By Stan Gudmundson
There is nothing new under the sun, the Good Book says. For eons that was essentially true in the way people lived and of human nature itself. Today, virtually everything has changed or is changing. Except for human nature. But people tend to view history as significant only over the time we, as individuals, live on earth. Consequently, we often lack historical perspective. Maybe we shouldn’t.
Books about the 1918 pandemic provide interesting history about where medical practices were and what they are now. Here is an abbreviated overview.
That pandemic killed somewhere between 20 and 100 million people. It also was a horrible death that finally faded out around 1924 or so.
No one knew what caused it. Some “physicians” were so desperate that they resorted to bleeding patients. That practice went back to Galen’s ancient theory that supposed the body was made up of four substances called humours. These were black bile, yellow bile, phlegm, and blood. Illness was believed to be caused by an imbalance of any or all of these. Fevers, for example, were thought to be caused by too much hot blood. Reducing its quantity was their solution.
Going to a pre-modern doctor for an illness was likely to make one sicker or even kill. There were a few folk remedies that worked but, all in all, if you got sick, you recovered on your own or you didn’t. The four humours were the basis of medicine until relatively recently as the 1918 pandemic helps illustrate. Moreover, the germ theory was not quickly accepted as the four-humour theory had been the set-in-stone “truth” for centuries.
Now, if we get sick, we go to a doctor who can usually help us. Penicillin, the first really effective treatment for infections, was discovered less than 100 years ago (1928). Since then, medical advancements have been absolutely incredible.
Centurions today were born when most medical practices were still thousands of years old. Others of us have lived through most of the subsequent medical discoveries.
If you read any history, you might be struck by how terrified our ancestors were about diseases they couldn’t understand. That was true of everyone from the peasant family to royalty. But that isn’t all.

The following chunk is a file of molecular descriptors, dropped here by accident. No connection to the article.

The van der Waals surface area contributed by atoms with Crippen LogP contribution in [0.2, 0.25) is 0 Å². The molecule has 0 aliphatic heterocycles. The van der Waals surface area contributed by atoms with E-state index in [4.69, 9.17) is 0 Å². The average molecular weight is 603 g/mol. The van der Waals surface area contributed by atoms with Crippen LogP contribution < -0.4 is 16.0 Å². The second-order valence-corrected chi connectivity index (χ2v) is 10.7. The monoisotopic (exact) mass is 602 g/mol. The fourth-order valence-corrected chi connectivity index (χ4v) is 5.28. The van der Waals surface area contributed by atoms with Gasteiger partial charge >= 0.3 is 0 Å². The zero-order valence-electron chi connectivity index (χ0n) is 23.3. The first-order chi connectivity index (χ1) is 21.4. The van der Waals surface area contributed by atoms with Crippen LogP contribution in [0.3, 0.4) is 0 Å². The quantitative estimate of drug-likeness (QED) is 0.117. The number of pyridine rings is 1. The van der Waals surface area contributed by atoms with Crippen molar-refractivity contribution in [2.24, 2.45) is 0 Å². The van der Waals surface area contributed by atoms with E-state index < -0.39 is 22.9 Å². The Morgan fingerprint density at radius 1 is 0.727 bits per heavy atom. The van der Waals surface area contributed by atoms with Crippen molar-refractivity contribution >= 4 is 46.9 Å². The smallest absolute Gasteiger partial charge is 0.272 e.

Famines caused by nature too, were not uncommon, something else to fear. I can’t imagine how terrible it would be to starve to death while watching your family starve to death as well. Look up famine on the internet and you will be amazed by how widespread and horrible they were.
Not well known is that the blight that caused the Irish potato famine also hit Norway at the same time. Crop failures were devastating. And sometimes the fish didn’t come in places reliant on the sea for food.
But there is even worse. These were the unbelievable famines caused by human beings. There isn’t agreement on numbers, but Lenin and Stalin starved upwards of 20 million. Especially hard hit were Ukraine and Kazakhstan. Purposely so. Mao Tse-Tung’s famines caused something like 40 million deaths. Proportionally, famines in Cambodia and North Korea may have been worse. All caused by the leftist pursuit of a “utopian” fable, that was, and still is, one of the vilest and deadliest “faiths’ ever concocted. Satanic even.
Communism/pure socialism hasn’t really been tried many campus “intellectuals” still contend though. Not true! Tried in more than 20 countries; failed in all except the few that have adapted some market system reforms to survive. Somehow.
When wrapped around the axle about racism, gender, pronouns, intersectionality, critical-race-theory, and many other relatively trivial/outlandish notions, we fail to have even a marginally decent perspective about the days of yesteryear compared to today. I would bet that our ancestors would have considered most of the current “intelligentsia’s” hysteria about comparatively petty things, to be completely absurd. They had more serious stuff to worry about. Like trying to stay alive.
In less than a century, medical science has progressed from the ancient to the modern and to a world in which famine is almost unheard of. One hundred years may seem to be a long time, but it is a very, very short period.
Be thankful for living in today’s world. Merry Christmas!